b. Professional personnel are responsible for developing a systematic method (work plan) for operative procedures. Operating room specialists, under the supervision of professional nurses and the noncommissioned officer in charge (NCOIC), are responsible for learning and acquiring optimum skill in performing their tasks in accordance with the methods that have been developed. The enlisted operating room specialist should be aware of his area of responsibility and should realize that each step or detail in a procedure is important. Methods for performing procedures vary among operating room suites, but the rules for observing aseptic technique and the duties of the circulator and the scrub discussed in this text are basic to every operative procedure. The operating room specialist may be assigned to perform duties as the circulator or the scrub during a surgical procedure.


An important part of your duties as an operating room specialist is your ability to communicate with the professional staff in the operating room, other operating room specialists, and the support staff for the operating room. Understanding the use and meaning of terminology used within the operating room is an important part of this subcourse. Some of the words listed in the following paragraphs have been defined in previous subcourses, but are included to refresh your operating room vocabulary.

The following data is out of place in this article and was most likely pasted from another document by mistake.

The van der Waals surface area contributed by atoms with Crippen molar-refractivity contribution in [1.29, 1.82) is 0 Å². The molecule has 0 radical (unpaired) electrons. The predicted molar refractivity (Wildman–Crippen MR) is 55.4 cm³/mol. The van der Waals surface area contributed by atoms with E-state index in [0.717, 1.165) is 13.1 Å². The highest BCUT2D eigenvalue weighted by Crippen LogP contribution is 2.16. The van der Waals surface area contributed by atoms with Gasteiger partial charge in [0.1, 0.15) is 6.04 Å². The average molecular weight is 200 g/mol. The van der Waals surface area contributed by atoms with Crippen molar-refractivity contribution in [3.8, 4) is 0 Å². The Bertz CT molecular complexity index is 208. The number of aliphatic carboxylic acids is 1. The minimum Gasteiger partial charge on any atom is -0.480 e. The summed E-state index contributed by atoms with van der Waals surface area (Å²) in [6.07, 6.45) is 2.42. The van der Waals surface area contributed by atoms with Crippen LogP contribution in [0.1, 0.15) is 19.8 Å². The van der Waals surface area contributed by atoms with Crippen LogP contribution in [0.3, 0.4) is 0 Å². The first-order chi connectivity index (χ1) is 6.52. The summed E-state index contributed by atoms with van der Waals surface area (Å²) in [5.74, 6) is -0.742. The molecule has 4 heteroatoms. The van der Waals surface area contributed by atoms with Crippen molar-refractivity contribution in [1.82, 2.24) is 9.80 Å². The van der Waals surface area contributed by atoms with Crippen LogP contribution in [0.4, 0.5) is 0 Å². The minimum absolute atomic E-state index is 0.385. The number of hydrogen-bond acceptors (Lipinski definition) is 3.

a. Anesthesia. General or local insensibility to pain and other sensation induced by certain drugs.

b. Anesthetist. One who administers anesthetics. This person may be a nurse anesthetist or a physician anesthesiologist.

c. Antisepsis. The prevention of sepsis by the exclusion, destruction, or inhibition of growth or multiplication of microorganisms from body tissues and fluids.

d. Antiseptics. Chemical agents that fight sepsis by inhibiting growth of microorganisms without necessarily killing them; used only on living tissue.

e. Asepsis. The absence of microorganisms that cause diseases.

f. Aseptic Technique. The method by which contamination with microorganisms is prevented. Also called "sterile technique."